Now that summer is here, so is the danger of getting unwelcome attention from some of the creatures that live in the sea. Sea lice and jellyfish (such as bluebottles and box jellyfish) can turn a day at the beach into a tearfest in the sand dunes in minutes!
If you are unfortunate enough to come into contact with one of these nasty cretins, you will feel a hot sharp stinging sensation followed by a reddening and swelling of the area that has been attacked.
If you do get stung, try to stay calm and head straight for shore. Once you are on land, do not apply freshwater or rub the affected area. Rather, pour seawater over the wound and remove any large jellyfish fragments from the skin using tweezers or gloved hands. Flush the wound with vinegar to reduce pain. In some cases shaving cream can be applied to remove bits of jelly from the skin.
Of course these are just the initial first-aid steps. You should always consult a doctor afterwards.
The big threat is the box jellyfish or sea wasp. Lethal to human beings, this sea creature is found in shallow water along the coastline of northern Australia and in the Indo-Pacific region during the summer months.
If someone is stung, they may experience nausea, confusion and agitation, followed by unconsciousness. They may also suffer from respiratory failure and can eventually die. The scary part is that the tentacles of a box jellyfish grow up to two metres in length, so they can sting from afar without you even being aware of their presence.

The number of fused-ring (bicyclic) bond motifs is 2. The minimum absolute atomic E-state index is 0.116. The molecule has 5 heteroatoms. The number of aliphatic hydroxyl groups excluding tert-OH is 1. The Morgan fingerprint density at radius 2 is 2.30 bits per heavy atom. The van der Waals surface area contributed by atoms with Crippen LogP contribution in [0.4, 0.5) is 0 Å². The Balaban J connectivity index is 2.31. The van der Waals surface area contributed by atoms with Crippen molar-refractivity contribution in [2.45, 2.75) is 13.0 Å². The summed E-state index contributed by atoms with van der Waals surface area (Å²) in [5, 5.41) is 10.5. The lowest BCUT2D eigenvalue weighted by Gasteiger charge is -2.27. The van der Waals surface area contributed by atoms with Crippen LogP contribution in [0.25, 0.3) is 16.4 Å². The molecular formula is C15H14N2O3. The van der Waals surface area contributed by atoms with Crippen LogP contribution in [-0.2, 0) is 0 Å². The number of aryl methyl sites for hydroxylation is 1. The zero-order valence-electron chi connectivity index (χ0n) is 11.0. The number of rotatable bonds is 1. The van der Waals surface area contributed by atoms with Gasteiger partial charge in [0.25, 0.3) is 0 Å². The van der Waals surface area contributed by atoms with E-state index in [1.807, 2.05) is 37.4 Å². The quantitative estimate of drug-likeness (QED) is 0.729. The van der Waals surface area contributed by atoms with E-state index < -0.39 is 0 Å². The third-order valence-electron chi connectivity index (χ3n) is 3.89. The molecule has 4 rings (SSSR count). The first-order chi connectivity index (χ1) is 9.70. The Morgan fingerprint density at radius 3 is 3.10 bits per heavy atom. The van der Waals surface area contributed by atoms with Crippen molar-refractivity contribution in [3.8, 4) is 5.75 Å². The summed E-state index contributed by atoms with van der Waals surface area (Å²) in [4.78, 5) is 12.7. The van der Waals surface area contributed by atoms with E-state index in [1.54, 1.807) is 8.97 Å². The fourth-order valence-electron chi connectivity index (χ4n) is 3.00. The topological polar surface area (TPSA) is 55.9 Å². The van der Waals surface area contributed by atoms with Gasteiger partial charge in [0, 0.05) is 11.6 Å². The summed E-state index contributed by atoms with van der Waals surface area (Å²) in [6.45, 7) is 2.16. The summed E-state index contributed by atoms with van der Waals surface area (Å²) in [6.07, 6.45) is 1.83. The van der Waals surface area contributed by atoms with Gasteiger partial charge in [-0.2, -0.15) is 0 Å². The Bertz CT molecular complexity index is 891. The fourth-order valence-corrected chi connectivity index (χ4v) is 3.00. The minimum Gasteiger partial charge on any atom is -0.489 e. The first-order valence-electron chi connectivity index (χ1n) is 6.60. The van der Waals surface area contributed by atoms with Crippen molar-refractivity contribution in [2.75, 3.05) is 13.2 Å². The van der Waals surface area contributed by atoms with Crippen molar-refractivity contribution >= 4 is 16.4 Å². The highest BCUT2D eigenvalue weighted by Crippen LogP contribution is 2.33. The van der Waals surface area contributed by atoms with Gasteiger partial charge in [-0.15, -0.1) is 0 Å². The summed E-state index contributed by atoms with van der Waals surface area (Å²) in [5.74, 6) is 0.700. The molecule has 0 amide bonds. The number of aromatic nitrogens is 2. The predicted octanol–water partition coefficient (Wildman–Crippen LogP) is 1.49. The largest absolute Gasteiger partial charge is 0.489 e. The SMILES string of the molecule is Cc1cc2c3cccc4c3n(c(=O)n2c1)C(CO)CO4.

The most important thing to do if someone has been stung is to get them to a doctor fast! If you have vinegar handy, douse the stinging tentacles to render them neutral and remove them using tweezers or gloves. But don’t dillydally, as their life really is in danger.
Thankfully, sea lice aren’t nearly as life threatening. These small but highly annoying creatures live on the surface of sand in shallow water and eat dead fish. But they can pack a very itchy and uncomfortable bite
If you do get stung, be sure to wash the area with freshwater before applying calamine lotion or aloe vera. Sea lice are relatively harmless, so there’s no need to see a doctor unless the affected area becomes infected.
And don’t forget these simple rules when you’re out in the surf…
Swim only between the flags at protected beaches and where there are lifeguards on patrol. Obey the lifeguards. Always wear protective clothing and/or sunscreen. Watch where you swim and whatever you do, don’t dive head first into water!